Never mind all the Democrats who call the GOP’s tax bill a deficit-busting giveaway to the rich; House Speaker Paul D. Ryan has been enthusiastically promoting it as a middle-class tax windfall.
He’s been coaching other Republican lawmakers to sell the $1.5 trillion tax cut to voters, and telling people on Twitter to check their paychecks for wage hikes. The bill — which was deeply unpopular when it passed along party lines in December — is now breaking even in a new opinion poll.
So Saturday morning, by way of good news, Ryan’s Twitter account shared a story about a secretary taking home a cool $6 a month in tax savings.
Here is the passage in the Associated Press:
Julia Ketchum, a secretary at a public high school in Lancaster, Pennsylvania, said she was pleasantly surprised her pay went up $1.50 a week. She didn’t think her pay would go up at all, let alone this soon. That adds up to $78 a year, which she said will more than cover her Costco membership for the year.
The tweet was deleted within hours, probably guaranteeing it will never be forgotten, and leaving people baffled as to why Ryan ever thought it would make a good advertisement for the tax plan’s supposed middle-class benefit.
It’s true that the bill is stingy to people at the bottom of the pay scale. In fact, the average tax break for someone making $25,400 a year or less happens to be $60 — the exact price of a Gold Star Costco membership.
And it's true that the bill showers money on those in the top income brackets. But between these extremes, millions of workers should see substantial cuts, ranging into the hundreds and thousands of dollars.
For example, the very same AP story Ryan quoted from also cited a care worker in Florida who got an extra $200 in his last paycheck, and a couple in Texas who will save enough to cover the costs of a new baby. Why the House Speaker decided to highlight Julia Ketchum of Lancaster, Pa., and her $1.50 a week savings, the world may never know. (As The Post’s Christopher Ingraham points out, Ketchum’s $78 haul in a year is less than what Ryan makes in one hour.)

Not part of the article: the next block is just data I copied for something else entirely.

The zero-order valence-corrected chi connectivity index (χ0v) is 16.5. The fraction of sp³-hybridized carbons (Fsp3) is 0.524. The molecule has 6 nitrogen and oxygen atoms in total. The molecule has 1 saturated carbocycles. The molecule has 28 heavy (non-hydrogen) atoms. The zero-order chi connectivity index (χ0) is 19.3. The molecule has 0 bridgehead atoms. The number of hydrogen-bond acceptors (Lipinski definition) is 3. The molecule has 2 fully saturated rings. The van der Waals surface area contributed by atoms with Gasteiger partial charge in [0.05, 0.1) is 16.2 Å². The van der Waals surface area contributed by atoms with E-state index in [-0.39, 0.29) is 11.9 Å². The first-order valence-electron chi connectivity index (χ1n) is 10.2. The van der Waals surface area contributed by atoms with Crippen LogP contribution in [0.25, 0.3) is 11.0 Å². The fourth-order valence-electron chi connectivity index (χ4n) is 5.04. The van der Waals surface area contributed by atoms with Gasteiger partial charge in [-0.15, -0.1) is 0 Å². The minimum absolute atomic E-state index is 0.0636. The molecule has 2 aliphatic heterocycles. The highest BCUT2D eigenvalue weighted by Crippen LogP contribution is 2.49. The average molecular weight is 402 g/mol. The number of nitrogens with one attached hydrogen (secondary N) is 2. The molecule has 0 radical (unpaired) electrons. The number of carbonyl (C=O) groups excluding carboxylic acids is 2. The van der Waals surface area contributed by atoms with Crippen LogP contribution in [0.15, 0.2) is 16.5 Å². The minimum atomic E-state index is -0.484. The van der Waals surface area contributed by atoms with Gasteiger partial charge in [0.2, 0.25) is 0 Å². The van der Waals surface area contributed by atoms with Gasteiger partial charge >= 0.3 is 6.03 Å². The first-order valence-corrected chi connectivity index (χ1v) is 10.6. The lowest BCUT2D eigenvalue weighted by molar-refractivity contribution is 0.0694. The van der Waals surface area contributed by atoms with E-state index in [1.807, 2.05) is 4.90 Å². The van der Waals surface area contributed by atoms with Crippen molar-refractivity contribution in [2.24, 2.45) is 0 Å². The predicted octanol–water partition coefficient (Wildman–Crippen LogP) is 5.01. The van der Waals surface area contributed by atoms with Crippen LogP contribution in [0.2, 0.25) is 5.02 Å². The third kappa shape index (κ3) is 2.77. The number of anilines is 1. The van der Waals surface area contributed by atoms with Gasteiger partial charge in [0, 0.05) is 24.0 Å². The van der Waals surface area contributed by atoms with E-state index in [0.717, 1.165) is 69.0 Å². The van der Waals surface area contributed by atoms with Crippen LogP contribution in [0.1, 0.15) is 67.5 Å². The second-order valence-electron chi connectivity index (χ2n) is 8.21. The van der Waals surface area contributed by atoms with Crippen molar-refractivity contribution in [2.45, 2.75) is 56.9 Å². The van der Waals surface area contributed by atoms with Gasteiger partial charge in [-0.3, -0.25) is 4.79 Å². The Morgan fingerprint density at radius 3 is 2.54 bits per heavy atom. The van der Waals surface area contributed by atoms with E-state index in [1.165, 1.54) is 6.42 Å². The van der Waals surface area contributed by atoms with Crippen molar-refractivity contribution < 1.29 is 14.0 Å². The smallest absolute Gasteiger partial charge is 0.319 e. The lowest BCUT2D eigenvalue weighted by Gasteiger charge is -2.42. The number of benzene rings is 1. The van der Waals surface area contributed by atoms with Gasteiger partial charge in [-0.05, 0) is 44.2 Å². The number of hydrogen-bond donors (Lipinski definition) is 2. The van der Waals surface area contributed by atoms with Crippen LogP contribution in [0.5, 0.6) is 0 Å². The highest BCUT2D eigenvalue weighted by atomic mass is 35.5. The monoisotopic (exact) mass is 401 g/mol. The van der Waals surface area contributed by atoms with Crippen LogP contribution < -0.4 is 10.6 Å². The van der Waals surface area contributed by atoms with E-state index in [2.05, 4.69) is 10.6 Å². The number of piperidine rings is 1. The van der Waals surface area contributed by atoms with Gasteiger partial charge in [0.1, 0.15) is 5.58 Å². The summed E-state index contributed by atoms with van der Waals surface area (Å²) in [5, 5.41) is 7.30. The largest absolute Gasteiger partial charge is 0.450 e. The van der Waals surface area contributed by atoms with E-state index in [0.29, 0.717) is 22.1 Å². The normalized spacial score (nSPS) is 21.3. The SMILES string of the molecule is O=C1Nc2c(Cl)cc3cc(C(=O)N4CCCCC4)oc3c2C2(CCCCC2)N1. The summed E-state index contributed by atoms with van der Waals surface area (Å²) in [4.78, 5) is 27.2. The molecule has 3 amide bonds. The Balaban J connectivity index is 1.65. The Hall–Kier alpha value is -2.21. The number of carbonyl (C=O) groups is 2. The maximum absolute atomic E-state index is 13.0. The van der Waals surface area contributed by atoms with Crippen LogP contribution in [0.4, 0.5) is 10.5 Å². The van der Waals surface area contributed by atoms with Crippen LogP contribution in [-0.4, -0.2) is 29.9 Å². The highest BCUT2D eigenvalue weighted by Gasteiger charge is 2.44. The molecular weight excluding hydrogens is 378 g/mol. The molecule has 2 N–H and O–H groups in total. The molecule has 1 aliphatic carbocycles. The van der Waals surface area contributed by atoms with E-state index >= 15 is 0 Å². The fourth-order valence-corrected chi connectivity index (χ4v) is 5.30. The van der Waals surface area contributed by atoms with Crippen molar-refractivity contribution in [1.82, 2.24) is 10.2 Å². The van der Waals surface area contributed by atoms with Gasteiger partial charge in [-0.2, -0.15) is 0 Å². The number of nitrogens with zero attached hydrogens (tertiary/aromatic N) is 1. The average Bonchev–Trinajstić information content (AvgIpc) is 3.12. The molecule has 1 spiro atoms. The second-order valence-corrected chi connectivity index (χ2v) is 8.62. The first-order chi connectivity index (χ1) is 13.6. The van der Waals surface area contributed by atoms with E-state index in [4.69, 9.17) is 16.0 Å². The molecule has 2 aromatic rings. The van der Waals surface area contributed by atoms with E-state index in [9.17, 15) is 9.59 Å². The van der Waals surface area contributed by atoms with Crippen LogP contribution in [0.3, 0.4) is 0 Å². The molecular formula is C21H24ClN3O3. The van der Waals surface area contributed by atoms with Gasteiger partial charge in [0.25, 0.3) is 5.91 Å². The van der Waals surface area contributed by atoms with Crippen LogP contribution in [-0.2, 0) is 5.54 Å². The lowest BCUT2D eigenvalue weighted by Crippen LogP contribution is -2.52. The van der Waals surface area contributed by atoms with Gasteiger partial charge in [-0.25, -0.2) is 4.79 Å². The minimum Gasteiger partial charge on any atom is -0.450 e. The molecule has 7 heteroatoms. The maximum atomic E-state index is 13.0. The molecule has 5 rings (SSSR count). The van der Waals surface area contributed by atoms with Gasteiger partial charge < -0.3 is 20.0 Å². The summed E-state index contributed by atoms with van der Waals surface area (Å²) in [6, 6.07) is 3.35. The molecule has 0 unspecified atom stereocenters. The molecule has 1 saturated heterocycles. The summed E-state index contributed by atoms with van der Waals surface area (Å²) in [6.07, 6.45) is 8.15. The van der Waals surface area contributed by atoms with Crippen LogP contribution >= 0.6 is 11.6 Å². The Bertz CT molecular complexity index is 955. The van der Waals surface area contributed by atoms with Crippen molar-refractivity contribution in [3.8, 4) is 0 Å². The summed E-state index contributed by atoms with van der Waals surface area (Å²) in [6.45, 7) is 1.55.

Extremely late to the dunk party on this but $1.50 a week works out to $78 a year, which is less than Paul Ryan makes in one hour (roughly $108) as Speaker of the House— Christopher Ingraham (@_cingraham) February 3, 2018
Neither Ryan’s office nor Ketchum could be reached for comment.
Not that hundreds of people dragging Ryan over his tweet seem that interested in finding out. The most common responses can be placed into three neat categories, below:
Open mockery of Ryan
Thoughts and prayers for Paul Ryan’s social media director.— Andrea Dubé (@AndDube) February 3, 2018
PAUL RYAN: The intern who did the bad tweet has been fired, which is a shame because his paycheck recently went up $0.07 per week under our tax plan— Chris Mohney (@chrismohney) February 3, 2018
AIDE: mr ryan ppl are saying ur only working to help the billionaires. they say you hate everyone who isn’t rich— KT NELSON (@KrangTNelson) February 3, 2018
PAUL RYAN: oh yeah? well I’ll show them *chucks a handful of loose nickels at the back of a teachers head*
Posting illustrations of how little money $1.50 is
[holding back tears]— Chris Jackson (@ChrisCJackson) February 3, 2018
thank you. pic.twitter.com/gQwYeY2RpR
There are more like this, but you get the idea.
Comparing $1.50 to large amounts of money in the same tax bill, and not in a good way
Meanwhile the wealthiest 0.1% of Americans receive an extra ~ $3,000 per week. pic.twitter.com/YFci8V5fnN— Rep. Joe Kennedy III (@RepJoeKennedy) February 3, 2018
Read the full story at The Washington Post.